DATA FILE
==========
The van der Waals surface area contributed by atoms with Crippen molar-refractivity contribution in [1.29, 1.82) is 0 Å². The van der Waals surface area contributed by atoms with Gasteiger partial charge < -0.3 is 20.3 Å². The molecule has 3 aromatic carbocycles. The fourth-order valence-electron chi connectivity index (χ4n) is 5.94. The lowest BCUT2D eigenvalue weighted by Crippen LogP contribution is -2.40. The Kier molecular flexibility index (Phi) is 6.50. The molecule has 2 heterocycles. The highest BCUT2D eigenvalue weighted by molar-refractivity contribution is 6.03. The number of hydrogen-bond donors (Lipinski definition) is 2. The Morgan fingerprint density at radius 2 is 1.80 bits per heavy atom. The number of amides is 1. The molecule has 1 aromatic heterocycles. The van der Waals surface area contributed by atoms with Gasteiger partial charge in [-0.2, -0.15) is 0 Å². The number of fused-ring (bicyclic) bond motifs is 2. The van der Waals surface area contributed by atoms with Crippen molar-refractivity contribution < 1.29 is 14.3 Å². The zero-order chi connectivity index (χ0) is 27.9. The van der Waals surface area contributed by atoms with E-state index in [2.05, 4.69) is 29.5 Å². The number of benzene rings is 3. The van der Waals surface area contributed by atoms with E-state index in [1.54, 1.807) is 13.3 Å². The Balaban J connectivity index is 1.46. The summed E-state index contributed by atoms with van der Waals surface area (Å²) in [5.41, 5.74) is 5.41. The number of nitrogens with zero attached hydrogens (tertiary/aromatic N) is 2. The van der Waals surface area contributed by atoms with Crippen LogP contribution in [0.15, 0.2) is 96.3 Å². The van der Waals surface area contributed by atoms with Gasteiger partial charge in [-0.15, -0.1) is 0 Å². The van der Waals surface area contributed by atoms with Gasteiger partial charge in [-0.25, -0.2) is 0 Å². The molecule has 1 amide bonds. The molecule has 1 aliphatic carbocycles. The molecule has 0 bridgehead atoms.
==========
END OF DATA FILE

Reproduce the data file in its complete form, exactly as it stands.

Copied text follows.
The van der Waals surface area contributed by atoms with Crippen molar-refractivity contribution in [1.29, 1.82) is 0 Å². The van der Waals surface area contributed by atoms with Gasteiger partial charge < -0.3 is 20.3 Å². The molecule has 3 aromatic carbocycles. The fourth-order valence-electron chi connectivity index (χ4n) is 5.94. The lowest BCUT2D eigenvalue weighted by Crippen LogP contribution is -2.40. The Kier molecular flexibility index (Phi) is 6.50. The molecule has 2 heterocycles. The highest BCUT2D eigenvalue weighted by molar-refractivity contribution is 6.03. The number of hydrogen-bond donors (Lipinski definition) is 2. The Morgan fingerprint density at radius 2 is 1.80 bits per heavy atom. The number of amides is 1. The molecule has 1 aromatic heterocycles. The van der Waals surface area contributed by atoms with Gasteiger partial charge in [-0.2, -0.15) is 0 Å². The number of fused-ring (bicyclic) bond motifs is 2. The van der Waals surface area contributed by atoms with Crippen molar-refractivity contribution < 1.29 is 14.3 Å². The zero-order chi connectivity index (χ0) is 27.9. The van der Waals surface area contributed by atoms with E-state index in [2.05, 4.69) is 29.5 Å². The number of benzene rings is 3. The van der Waals surface area contributed by atoms with E-state index in [1.54, 1.807) is 13.3 Å². The Balaban J connectivity index is 1.46. The summed E-state index contributed by atoms with van der Waals surface area (Å²) in [5.41, 5.74) is 5.41. The number of nitrogens with zero attached hydrogens (tertiary/aromatic N) is 2. The van der Waals surface area contributed by atoms with Crippen LogP contribution in [0.15, 0.2) is 96.3 Å². The van der Waals surface area contributed by atoms with Gasteiger partial charge in [-0.15, -0.1) is 0 Å². The van der Waals surface area contributed by atoms with Gasteiger partial charge in [-0.25, -0.2) is 0 Å². The molecule has 1 amide bonds. The molecule has 1 aliphatic carbocycles. The molecule has 0 bridgehead atoms.